Likewise, our foster families and families receiving services, can feel equally untethered. Foster families, while greatly supported by the agency and staff, face a lot of unknowns when they welcome a new child into their home. And while they are trained to handle these unknowns, there are still a lot of emotions and challenges they have to process and deal with--their foster youth’s biological family members, new teachers and school staff, new workers coming in and out of their home, their personal time eaten up by team and school meetings, and the list goes on and on. Similarly, when a biological or other family starts services with FCNI, their challenges are broad and far reaching. They are often struggling to communicate with each other, their relationships are often strained or in crisis, and they may be struggling financially or even be unhoused. All of these obstacles and issues can make families feel isolated from others, including staff and other professionals trying to help them.
By ensuring that all FCNI families--foster, biological and others--have strong, supportive natural connections that they can trust and look to for help within their home communities is imperative and, as such, has become part of FCNI’s treatment planning process. We know that it takes a village outside of the professionals to make sure that healing and success is sustainable because families have a strong sense of belonging, acceptance, and safety long after they’ve parted ways with FCNI.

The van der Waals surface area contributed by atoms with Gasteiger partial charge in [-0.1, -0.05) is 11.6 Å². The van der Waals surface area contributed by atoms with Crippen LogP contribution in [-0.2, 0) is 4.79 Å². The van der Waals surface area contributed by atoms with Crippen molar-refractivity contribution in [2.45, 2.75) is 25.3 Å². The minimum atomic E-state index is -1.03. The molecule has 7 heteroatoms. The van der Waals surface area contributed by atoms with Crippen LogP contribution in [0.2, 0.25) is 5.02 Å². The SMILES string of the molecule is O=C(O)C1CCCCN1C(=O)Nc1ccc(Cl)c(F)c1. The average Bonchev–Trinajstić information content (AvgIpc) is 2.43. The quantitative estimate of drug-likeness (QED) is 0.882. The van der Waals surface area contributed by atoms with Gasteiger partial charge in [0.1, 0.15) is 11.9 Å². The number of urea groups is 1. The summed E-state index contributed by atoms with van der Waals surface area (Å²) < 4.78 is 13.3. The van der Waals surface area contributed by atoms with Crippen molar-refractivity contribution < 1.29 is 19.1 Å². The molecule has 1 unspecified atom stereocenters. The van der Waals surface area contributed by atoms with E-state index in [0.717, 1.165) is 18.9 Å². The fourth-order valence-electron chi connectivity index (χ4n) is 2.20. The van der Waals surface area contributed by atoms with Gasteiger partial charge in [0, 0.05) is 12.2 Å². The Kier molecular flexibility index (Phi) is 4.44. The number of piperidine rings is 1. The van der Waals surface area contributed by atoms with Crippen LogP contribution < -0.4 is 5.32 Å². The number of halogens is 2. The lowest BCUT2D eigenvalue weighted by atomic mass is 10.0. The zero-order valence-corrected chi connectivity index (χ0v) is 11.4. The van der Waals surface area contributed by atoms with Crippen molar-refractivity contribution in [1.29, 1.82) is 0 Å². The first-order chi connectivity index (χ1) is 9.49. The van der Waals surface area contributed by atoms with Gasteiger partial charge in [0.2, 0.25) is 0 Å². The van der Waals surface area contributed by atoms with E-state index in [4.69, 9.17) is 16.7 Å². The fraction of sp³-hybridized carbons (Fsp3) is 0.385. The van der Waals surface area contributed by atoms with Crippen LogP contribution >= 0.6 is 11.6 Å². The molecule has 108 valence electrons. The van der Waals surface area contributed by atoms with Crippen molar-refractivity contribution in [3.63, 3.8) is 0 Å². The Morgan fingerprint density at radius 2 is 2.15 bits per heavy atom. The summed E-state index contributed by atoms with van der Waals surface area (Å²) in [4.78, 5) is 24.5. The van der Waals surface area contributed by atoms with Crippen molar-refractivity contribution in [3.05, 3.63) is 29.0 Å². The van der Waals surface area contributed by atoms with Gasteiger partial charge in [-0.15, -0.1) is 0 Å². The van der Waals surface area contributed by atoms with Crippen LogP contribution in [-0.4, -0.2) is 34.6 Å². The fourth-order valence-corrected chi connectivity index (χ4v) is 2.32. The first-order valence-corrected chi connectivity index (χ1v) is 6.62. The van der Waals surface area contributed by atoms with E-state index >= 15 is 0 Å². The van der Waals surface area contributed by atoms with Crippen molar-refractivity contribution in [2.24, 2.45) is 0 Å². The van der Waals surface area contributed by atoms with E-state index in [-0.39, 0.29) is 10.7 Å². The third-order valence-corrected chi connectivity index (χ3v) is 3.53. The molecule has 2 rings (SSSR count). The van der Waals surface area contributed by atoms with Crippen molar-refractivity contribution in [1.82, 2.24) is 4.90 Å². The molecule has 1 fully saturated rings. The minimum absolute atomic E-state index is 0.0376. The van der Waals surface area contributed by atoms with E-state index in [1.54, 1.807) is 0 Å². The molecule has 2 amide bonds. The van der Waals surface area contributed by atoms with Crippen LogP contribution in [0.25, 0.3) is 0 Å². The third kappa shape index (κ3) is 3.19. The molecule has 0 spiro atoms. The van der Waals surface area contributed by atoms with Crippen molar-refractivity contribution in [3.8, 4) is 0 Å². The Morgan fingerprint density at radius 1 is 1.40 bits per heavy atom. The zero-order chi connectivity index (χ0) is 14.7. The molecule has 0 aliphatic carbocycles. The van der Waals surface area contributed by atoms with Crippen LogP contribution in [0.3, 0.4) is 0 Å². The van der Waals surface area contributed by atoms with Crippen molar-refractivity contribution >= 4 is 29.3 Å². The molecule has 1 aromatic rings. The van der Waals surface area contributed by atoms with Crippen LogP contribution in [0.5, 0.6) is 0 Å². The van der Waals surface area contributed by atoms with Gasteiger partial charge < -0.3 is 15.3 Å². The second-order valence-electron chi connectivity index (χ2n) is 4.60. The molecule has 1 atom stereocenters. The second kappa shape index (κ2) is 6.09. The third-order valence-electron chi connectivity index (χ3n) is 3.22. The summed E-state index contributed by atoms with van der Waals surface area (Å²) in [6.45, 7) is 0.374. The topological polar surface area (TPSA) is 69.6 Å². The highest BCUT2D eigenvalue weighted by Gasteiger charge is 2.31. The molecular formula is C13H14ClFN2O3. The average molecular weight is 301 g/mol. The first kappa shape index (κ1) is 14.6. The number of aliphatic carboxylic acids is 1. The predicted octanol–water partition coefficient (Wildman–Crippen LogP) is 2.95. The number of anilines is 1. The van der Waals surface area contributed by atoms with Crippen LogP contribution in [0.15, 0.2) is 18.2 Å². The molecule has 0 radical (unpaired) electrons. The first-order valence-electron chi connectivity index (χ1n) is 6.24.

Rebuilding villages involves a lot of reassessing needs and redefining relationships, while also helping youth and families improve communication, coping, and social skills. And it cannot be done without active team members who lend lots of hands, ideas, and tangible help. Helping looks like transporting kids, making meals, folding laundry, making connections to help with employment and/or housing, supporting a youth’s academic needs, fixing broken appliances and tending to gardens or pets, praying over circumstances, sitting with those who are hurting, sharing a laugh to brighten a day, or offering an ear when someone needs to vent--it is basically being a friend when a friend is most needed but also the most difficult to find.
Who doesn’t need a village, right?
Next week on our blog, we’ll share Lily’s story, demonstrating the power of natural connections for one youth who had no one left to turn to.